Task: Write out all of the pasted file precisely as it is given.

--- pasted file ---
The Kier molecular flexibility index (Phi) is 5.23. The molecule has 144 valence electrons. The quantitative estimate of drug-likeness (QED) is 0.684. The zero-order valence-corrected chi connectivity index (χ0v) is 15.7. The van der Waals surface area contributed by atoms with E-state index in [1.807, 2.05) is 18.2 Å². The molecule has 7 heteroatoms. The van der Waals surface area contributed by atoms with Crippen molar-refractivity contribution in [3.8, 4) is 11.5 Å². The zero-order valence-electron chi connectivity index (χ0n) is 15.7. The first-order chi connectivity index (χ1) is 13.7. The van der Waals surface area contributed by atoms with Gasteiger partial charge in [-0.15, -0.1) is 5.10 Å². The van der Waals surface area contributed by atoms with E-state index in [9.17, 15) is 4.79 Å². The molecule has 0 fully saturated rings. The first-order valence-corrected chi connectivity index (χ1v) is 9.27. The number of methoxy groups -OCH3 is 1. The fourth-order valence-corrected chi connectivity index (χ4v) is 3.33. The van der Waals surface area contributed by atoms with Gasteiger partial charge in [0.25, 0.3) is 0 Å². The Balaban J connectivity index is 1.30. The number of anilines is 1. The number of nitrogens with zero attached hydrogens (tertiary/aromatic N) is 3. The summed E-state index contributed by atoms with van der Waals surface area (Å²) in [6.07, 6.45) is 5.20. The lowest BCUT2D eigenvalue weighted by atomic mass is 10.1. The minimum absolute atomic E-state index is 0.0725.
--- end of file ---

The Kier molecular flexibility index (Phi) is 5.23. The molecule has 144 valence electrons. The quantitative estimate of drug-likeness (QED) is 0.684. The zero-order valence-corrected chi connectivity index (χ0v) is 15.7. The van der Waals surface area contributed by atoms with E-state index in [1.807, 2.05) is 18.2 Å². The molecule has 7 heteroatoms. The van der Waals surface area contributed by atoms with Crippen molar-refractivity contribution in [3.8, 4) is 11.5 Å². The zero-order valence-electron chi connectivity index (χ0n) is 15.7. The first-order chi connectivity index (χ1) is 13.7. The van der Waals surface area contributed by atoms with Gasteiger partial charge in [-0.15, -0.1) is 5.10 Å². The van der Waals surface area contributed by atoms with E-state index in [9.17, 15) is 4.79 Å². The molecule has 0 fully saturated rings. The first-order valence-corrected chi connectivity index (χ1v) is 9.27. The number of methoxy groups -OCH3 is 1. The fourth-order valence-corrected chi connectivity index (χ4v) is 3.33. The van der Waals surface area contributed by atoms with Gasteiger partial charge in [0.25, 0.3) is 0 Å². The Balaban J connectivity index is 1.30. The number of anilines is 1. The number of nitrogens with zero attached hydrogens (tertiary/aromatic N) is 3. The summed E-state index contributed by atoms with van der Waals surface area (Å²) in [6.07, 6.45) is 5.20. The lowest BCUT2D eigenvalue weighted by atomic mass is 10.1. The minimum absolute atomic E-state index is 0.0725.